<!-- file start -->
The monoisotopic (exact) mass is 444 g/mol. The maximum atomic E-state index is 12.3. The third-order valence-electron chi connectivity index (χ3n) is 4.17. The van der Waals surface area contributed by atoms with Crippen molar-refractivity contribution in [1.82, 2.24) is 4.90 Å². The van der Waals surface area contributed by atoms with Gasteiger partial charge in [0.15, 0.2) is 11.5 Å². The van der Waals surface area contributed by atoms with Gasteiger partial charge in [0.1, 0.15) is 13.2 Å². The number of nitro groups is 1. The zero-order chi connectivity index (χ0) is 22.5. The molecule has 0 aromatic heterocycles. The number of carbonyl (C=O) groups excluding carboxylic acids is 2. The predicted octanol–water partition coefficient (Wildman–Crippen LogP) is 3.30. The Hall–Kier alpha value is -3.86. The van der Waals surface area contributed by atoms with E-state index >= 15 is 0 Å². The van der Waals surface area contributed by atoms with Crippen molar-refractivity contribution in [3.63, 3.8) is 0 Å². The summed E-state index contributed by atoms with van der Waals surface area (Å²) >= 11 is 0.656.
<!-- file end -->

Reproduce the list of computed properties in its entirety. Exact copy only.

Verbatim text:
The monoisotopic (exact) mass is 444 g/mol. The maximum atomic E-state index is 12.3. The third-order valence-electron chi connectivity index (χ3n) is 4.17. The van der Waals surface area contributed by atoms with Crippen molar-refractivity contribution in [1.82, 2.24) is 4.90 Å². The van der Waals surface area contributed by atoms with Gasteiger partial charge in [0.15, 0.2) is 11.5 Å². The van der Waals surface area contributed by atoms with Gasteiger partial charge in [0.1, 0.15) is 13.2 Å². The number of nitro groups is 1. The zero-order chi connectivity index (χ0) is 22.5. The molecule has 0 aromatic heterocycles. The number of carbonyl (C=O) groups excluding carboxylic acids is 2. The predicted octanol–water partition coefficient (Wildman–Crippen LogP) is 3.30. The Hall–Kier alpha value is -3.86. The van der Waals surface area contributed by atoms with E-state index >= 15 is 0 Å². The van der Waals surface area contributed by atoms with Crippen molar-refractivity contribution in [3.63, 3.8) is 0 Å². The summed E-state index contributed by atoms with van der Waals surface area (Å²) >= 11 is 0.656.